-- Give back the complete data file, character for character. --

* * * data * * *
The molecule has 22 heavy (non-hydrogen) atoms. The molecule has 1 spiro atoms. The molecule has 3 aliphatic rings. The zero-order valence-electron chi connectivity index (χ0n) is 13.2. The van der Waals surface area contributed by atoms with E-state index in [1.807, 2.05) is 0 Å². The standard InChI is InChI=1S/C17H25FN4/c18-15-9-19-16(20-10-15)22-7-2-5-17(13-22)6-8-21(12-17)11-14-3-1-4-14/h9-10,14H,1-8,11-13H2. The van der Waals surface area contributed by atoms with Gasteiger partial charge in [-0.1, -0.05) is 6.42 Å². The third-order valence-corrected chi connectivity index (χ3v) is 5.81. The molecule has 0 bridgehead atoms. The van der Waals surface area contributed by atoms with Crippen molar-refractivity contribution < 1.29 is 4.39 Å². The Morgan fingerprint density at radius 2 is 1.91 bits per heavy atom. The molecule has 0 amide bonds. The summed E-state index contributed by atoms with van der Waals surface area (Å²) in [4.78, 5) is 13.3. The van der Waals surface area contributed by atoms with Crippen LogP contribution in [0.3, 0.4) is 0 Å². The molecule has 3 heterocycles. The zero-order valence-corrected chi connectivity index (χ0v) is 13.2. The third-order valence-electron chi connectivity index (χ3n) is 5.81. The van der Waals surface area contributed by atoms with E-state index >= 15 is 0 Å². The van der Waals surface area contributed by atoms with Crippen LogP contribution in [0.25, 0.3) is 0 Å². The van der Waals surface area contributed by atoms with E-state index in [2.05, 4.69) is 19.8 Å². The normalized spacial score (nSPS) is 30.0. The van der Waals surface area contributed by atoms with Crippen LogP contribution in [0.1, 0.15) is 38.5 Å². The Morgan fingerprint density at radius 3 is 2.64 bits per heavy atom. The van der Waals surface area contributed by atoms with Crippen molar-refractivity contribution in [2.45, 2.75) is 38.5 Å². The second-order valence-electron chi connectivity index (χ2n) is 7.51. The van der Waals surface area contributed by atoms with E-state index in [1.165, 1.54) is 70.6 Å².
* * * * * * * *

The molecule has 22 heavy (non-hydrogen) atoms. The molecule has 1 spiro atoms. The molecule has 3 aliphatic rings. The zero-order valence-electron chi connectivity index (χ0n) is 13.2. The van der Waals surface area contributed by atoms with E-state index in [1.807, 2.05) is 0 Å². The standard InChI is InChI=1S/C17H25FN4/c18-15-9-19-16(20-10-15)22-7-2-5-17(13-22)6-8-21(12-17)11-14-3-1-4-14/h9-10,14H,1-8,11-13H2. The van der Waals surface area contributed by atoms with Gasteiger partial charge in [-0.1, -0.05) is 6.42 Å². The third-order valence-corrected chi connectivity index (χ3v) is 5.81. The molecule has 0 bridgehead atoms. The van der Waals surface area contributed by atoms with Crippen molar-refractivity contribution < 1.29 is 4.39 Å². The Morgan fingerprint density at radius 2 is 1.91 bits per heavy atom. The molecule has 0 amide bonds. The summed E-state index contributed by atoms with van der Waals surface area (Å²) in [4.78, 5) is 13.3. The van der Waals surface area contributed by atoms with Crippen LogP contribution in [0.3, 0.4) is 0 Å². The molecule has 3 heterocycles. The zero-order valence-corrected chi connectivity index (χ0v) is 13.2. The third-order valence-electron chi connectivity index (χ3n) is 5.81. The van der Waals surface area contributed by atoms with E-state index >= 15 is 0 Å². The van der Waals surface area contributed by atoms with Crippen LogP contribution in [0.25, 0.3) is 0 Å². The van der Waals surface area contributed by atoms with E-state index in [2.05, 4.69) is 19.8 Å². The normalized spacial score (nSPS) is 30.0. The van der Waals surface area contributed by atoms with Crippen LogP contribution in [0.1, 0.15) is 38.5 Å². The Morgan fingerprint density at radius 3 is 2.64 bits per heavy atom. The van der Waals surface area contributed by atoms with Crippen molar-refractivity contribution in [2.45, 2.75) is 38.5 Å². The second-order valence-electron chi connectivity index (χ2n) is 7.51. The van der Waals surface area contributed by atoms with E-state index in [1.165, 1.54) is 70.6 Å².